Last edited by Gataloca; 11-20-2010 at 12:30 PM.

  2. #2
    Shenzhennifer is offline Registered User
    Join Date
    Jul 2008
    Location
    Tsuen Wan
    Posts
    1,288
    When my baby was about 4.5-5 months old, He started feeding very often, like nearly every hour. I also feel he was getting more foremilk than hindmilk bc he was just drinking enough to be satiated.
    I can't remember his weight increases now, but I do remember that he started to fall a bit in the percentiles. He was very quick to gain weight at the beginning but then he started to fall a bit. I got a bit freaked out and as I was Back home visiting at the time, I couldn't take him to the clinic here. So a week before his 5th month, i decided to start feeding him solids. Actually, the amount and the frequency that you feed them is quite small compared to their milk feed, but I do believe it gave him that tiny bit extra.

  3. #3
    lesliefu is offline Registered User
    Join Date
    Dec 2008
    Location
    South District
    Posts
    1,055
    are you totally against introducing formula? I switched for BM to formula for my baby at 4mths - at 6mths now I am starting to introduce a little rice cereal, but it does not replace a bottle yet as she does not reallly like it so much. In my opinion formula is good for the baby too and you should not feel that you must breast feed...when you get stressed / worried, the level of milk will drop so that is not good either. just a thought though! seems to me formula than solids would be easier - especially since you have used the bottle with your baby already so your baby will not have to get used to something new (the spoon when eating solids).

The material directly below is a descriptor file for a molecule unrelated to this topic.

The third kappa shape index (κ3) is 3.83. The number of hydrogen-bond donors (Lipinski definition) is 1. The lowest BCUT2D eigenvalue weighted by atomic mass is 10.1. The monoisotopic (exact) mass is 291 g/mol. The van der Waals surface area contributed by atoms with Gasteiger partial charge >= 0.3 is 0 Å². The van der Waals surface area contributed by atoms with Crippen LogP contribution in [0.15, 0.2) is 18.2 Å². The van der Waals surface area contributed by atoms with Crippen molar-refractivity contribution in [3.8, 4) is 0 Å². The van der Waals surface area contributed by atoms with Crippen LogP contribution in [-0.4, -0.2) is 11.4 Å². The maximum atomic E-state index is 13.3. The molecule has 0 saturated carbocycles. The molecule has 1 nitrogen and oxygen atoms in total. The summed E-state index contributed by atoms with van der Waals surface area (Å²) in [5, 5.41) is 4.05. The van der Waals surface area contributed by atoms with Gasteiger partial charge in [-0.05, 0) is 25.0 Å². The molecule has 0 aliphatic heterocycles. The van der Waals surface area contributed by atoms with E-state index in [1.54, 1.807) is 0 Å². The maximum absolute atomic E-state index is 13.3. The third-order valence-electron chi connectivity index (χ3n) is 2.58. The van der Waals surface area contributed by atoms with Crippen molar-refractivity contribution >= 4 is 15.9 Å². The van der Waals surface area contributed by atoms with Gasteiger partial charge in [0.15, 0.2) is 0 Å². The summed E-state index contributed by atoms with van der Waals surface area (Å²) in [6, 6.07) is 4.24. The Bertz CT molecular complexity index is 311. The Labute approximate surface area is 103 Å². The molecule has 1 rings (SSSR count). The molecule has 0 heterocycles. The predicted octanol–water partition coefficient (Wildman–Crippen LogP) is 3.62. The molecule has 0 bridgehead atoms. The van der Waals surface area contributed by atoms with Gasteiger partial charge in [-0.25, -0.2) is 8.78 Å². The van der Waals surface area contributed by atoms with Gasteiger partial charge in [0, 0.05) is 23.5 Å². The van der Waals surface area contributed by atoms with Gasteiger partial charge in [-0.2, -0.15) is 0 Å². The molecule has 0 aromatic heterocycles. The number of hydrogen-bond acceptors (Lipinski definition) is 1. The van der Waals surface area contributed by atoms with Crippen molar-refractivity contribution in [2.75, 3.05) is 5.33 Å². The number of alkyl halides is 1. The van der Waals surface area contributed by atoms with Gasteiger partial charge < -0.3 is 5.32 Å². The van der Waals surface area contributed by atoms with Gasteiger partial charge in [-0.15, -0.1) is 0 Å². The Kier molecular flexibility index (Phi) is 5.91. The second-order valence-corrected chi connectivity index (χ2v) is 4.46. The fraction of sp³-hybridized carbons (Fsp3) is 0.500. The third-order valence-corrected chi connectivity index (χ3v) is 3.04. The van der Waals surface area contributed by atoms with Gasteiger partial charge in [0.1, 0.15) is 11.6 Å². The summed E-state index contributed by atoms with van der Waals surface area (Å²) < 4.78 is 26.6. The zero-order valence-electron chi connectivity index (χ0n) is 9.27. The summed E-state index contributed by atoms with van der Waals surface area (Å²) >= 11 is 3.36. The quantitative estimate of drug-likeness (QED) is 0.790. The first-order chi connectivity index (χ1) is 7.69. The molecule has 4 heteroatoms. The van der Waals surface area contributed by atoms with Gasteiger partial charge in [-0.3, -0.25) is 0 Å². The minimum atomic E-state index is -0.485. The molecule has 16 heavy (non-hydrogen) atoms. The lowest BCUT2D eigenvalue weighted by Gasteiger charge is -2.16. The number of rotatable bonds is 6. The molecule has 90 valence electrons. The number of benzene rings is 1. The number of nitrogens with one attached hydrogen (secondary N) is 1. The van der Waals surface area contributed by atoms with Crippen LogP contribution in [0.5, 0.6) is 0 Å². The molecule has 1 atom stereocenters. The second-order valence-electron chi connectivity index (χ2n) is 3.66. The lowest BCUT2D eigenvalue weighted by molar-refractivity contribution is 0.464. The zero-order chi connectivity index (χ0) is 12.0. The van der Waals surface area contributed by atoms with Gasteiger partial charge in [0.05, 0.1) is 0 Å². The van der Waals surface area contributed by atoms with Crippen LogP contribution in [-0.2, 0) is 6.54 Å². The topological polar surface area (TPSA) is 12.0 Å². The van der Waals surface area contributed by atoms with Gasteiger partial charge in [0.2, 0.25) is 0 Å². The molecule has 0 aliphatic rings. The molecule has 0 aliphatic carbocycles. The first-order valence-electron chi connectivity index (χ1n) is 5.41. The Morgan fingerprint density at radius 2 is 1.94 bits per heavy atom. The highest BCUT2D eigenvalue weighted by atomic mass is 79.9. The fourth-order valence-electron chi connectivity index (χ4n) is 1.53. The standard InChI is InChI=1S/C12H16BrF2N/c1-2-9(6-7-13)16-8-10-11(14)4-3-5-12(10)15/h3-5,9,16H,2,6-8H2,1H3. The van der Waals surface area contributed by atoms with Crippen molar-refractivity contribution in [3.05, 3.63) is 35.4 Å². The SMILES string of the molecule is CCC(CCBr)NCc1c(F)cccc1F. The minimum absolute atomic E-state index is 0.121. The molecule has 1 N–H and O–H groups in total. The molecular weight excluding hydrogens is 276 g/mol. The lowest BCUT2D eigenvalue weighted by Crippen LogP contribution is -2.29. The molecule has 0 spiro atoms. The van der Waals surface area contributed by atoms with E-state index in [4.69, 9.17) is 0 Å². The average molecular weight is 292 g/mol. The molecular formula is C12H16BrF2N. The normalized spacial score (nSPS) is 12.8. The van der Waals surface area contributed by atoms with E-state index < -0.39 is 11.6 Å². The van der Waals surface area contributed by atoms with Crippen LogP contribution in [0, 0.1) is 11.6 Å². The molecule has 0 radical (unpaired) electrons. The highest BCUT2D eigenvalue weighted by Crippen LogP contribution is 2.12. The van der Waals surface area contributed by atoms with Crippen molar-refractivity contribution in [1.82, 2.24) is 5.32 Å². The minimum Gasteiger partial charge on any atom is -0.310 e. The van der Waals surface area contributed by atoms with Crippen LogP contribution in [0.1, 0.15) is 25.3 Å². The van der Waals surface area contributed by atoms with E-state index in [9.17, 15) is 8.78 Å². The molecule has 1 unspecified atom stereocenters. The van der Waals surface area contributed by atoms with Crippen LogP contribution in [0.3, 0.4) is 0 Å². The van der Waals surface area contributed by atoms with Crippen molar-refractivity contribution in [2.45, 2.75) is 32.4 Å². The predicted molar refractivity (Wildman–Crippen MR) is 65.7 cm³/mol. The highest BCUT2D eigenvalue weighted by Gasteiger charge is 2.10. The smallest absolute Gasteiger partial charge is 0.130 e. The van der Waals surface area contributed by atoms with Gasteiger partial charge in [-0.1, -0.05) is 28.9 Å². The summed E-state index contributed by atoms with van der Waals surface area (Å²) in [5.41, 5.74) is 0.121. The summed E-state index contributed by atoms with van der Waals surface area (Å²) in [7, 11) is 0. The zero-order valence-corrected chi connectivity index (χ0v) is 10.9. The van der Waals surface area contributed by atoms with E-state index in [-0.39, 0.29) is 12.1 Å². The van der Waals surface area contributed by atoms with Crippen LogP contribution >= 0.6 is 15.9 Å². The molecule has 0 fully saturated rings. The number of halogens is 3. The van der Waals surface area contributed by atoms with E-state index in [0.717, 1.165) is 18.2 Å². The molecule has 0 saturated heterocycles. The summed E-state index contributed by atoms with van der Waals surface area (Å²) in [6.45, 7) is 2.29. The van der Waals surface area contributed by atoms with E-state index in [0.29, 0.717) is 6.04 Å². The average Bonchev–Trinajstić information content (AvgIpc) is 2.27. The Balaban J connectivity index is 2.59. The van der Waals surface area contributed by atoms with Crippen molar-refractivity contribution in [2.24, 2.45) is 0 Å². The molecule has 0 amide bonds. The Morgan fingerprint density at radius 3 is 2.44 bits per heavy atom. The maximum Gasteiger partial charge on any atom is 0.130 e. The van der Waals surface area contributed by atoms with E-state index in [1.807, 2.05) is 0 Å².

4. #4
    LLL_Sarah is offline Registered User
    Join Date
    Feb 2003
    Location
    Hong Kong
    Posts
    757
    The number of feeds a baby has doesn’t matter. Some babies like to have a few large feeds and others like to have lots of smaller feeds. It also doesn’t make much difference with how much fore milk and hind milk the baby gets – if anything a baby who drinks often and keeps the mother’s breasts less full will get more hind milk than a baby that allows the mother’s breasts to get full. It is how full or empty the breast is that determines the amount of fat in the milk not how long the baby has been feeding.